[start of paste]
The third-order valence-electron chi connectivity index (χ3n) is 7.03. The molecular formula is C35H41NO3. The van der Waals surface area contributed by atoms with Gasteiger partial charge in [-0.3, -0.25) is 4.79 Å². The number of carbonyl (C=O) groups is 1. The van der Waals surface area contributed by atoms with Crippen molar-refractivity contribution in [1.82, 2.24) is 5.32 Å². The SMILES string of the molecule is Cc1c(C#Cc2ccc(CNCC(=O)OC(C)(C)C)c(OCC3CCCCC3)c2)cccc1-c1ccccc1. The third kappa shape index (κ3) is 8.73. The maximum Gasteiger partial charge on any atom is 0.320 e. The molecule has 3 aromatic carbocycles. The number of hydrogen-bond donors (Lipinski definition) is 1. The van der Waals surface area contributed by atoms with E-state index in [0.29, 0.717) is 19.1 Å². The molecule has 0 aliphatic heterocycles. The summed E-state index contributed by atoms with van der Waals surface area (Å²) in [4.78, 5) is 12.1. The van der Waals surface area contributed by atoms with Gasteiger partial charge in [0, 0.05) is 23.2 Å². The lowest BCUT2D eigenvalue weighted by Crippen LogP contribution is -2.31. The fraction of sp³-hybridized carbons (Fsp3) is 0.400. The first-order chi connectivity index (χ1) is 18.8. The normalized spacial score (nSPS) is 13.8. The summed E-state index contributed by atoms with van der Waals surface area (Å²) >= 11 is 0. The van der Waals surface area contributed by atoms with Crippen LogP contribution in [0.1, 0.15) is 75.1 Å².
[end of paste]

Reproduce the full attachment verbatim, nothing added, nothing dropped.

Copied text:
The third-order valence-electron chi connectivity index (χ3n) is 7.03. The molecular formula is C35H41NO3. The van der Waals surface area contributed by atoms with Gasteiger partial charge in [-0.3, -0.25) is 4.79 Å². The number of carbonyl (C=O) groups is 1. The van der Waals surface area contributed by atoms with Crippen molar-refractivity contribution in [1.82, 2.24) is 5.32 Å². The SMILES string of the molecule is Cc1c(C#Cc2ccc(CNCC(=O)OC(C)(C)C)c(OCC3CCCCC3)c2)cccc1-c1ccccc1. The third kappa shape index (κ3) is 8.73. The maximum Gasteiger partial charge on any atom is 0.320 e. The molecule has 3 aromatic carbocycles. The number of hydrogen-bond donors (Lipinski definition) is 1. The van der Waals surface area contributed by atoms with E-state index in [0.29, 0.717) is 19.1 Å². The molecule has 0 aliphatic heterocycles. The summed E-state index contributed by atoms with van der Waals surface area (Å²) in [4.78, 5) is 12.1. The van der Waals surface area contributed by atoms with Gasteiger partial charge in [0, 0.05) is 23.2 Å². The lowest BCUT2D eigenvalue weighted by Crippen LogP contribution is -2.31. The fraction of sp³-hybridized carbons (Fsp3) is 0.400. The first-order chi connectivity index (χ1) is 18.8. The normalized spacial score (nSPS) is 13.8. The summed E-state index contributed by atoms with van der Waals surface area (Å²) >= 11 is 0. The van der Waals surface area contributed by atoms with Crippen LogP contribution in [0.1, 0.15) is 75.1 Å².